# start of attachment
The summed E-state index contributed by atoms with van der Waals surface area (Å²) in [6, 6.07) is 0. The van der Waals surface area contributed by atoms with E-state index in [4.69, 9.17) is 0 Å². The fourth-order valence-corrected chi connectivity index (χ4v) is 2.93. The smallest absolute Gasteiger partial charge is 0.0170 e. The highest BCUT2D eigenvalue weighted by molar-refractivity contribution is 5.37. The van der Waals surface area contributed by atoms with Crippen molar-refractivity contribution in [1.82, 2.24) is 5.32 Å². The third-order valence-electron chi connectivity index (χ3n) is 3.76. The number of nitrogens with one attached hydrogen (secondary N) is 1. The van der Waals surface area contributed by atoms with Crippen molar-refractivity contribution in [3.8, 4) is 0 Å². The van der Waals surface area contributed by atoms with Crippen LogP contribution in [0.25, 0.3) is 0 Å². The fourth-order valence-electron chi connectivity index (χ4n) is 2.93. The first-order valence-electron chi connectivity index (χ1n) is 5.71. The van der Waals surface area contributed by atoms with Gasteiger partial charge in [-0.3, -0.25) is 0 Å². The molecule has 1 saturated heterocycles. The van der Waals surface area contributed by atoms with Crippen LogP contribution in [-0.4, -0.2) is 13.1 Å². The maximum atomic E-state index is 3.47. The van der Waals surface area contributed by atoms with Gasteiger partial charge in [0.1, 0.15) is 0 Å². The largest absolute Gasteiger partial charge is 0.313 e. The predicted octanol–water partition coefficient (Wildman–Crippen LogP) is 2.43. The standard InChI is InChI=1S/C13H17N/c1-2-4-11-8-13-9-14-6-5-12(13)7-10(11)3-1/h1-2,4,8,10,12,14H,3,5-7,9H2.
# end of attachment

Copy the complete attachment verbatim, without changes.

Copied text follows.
The summed E-state index contributed by atoms with van der Waals surface area (Å²) in [6, 6.07) is 0. The van der Waals surface area contributed by atoms with E-state index in [4.69, 9.17) is 0 Å². The fourth-order valence-corrected chi connectivity index (χ4v) is 2.93. The smallest absolute Gasteiger partial charge is 0.0170 e. The highest BCUT2D eigenvalue weighted by molar-refractivity contribution is 5.37. The van der Waals surface area contributed by atoms with Crippen molar-refractivity contribution in [1.82, 2.24) is 5.32 Å². The third-order valence-electron chi connectivity index (χ3n) is 3.76. The number of nitrogens with one attached hydrogen (secondary N) is 1. The van der Waals surface area contributed by atoms with Crippen molar-refractivity contribution in [3.8, 4) is 0 Å². The van der Waals surface area contributed by atoms with Crippen LogP contribution in [0.25, 0.3) is 0 Å². The fourth-order valence-electron chi connectivity index (χ4n) is 2.93. The first-order valence-electron chi connectivity index (χ1n) is 5.71. The van der Waals surface area contributed by atoms with Gasteiger partial charge in [-0.3, -0.25) is 0 Å². The molecule has 1 saturated heterocycles. The van der Waals surface area contributed by atoms with Crippen LogP contribution in [-0.4, -0.2) is 13.1 Å². The maximum atomic E-state index is 3.47. The van der Waals surface area contributed by atoms with Gasteiger partial charge in [0.1, 0.15) is 0 Å². The largest absolute Gasteiger partial charge is 0.313 e. The predicted octanol–water partition coefficient (Wildman–Crippen LogP) is 2.43. The standard InChI is InChI=1S/C13H17N/c1-2-4-11-8-13-9-14-6-5-12(13)7-10(11)3-1/h1-2,4,8,10,12,14H,3,5-7,9H2.